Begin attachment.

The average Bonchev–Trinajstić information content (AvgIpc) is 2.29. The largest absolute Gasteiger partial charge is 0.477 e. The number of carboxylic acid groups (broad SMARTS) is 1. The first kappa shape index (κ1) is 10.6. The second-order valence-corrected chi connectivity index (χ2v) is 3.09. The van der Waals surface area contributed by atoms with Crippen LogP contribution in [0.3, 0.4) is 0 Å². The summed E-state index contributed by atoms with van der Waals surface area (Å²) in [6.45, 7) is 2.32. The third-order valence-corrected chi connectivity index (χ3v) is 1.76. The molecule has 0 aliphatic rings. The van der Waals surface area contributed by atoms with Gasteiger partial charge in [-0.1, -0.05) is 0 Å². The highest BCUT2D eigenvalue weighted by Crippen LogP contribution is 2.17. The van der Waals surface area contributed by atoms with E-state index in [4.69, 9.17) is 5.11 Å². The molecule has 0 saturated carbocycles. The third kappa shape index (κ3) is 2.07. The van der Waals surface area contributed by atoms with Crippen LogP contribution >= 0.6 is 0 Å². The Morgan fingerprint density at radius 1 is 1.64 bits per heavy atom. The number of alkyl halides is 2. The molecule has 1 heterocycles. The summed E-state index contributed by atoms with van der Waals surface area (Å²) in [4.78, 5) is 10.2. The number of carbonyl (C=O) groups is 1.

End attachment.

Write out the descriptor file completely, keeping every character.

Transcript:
The average Bonchev–Trinajstić information content (AvgIpc) is 2.29. The largest absolute Gasteiger partial charge is 0.477 e. The number of carboxylic acid groups (broad SMARTS) is 1. The first kappa shape index (κ1) is 10.6. The second-order valence-corrected chi connectivity index (χ2v) is 3.09. The van der Waals surface area contributed by atoms with Crippen LogP contribution in [0.3, 0.4) is 0 Å². The summed E-state index contributed by atoms with van der Waals surface area (Å²) in [6.45, 7) is 2.32. The third-order valence-corrected chi connectivity index (χ3v) is 1.76. The molecule has 0 aliphatic rings. The van der Waals surface area contributed by atoms with Gasteiger partial charge in [-0.1, -0.05) is 0 Å². The highest BCUT2D eigenvalue weighted by Crippen LogP contribution is 2.17. The van der Waals surface area contributed by atoms with E-state index in [4.69, 9.17) is 5.11 Å². The molecule has 0 saturated carbocycles. The third kappa shape index (κ3) is 2.07. The van der Waals surface area contributed by atoms with Crippen LogP contribution >= 0.6 is 0 Å². The Morgan fingerprint density at radius 1 is 1.64 bits per heavy atom. The number of alkyl halides is 2. The molecule has 1 heterocycles. The summed E-state index contributed by atoms with van der Waals surface area (Å²) in [4.78, 5) is 10.2. The number of carbonyl (C=O) groups is 1.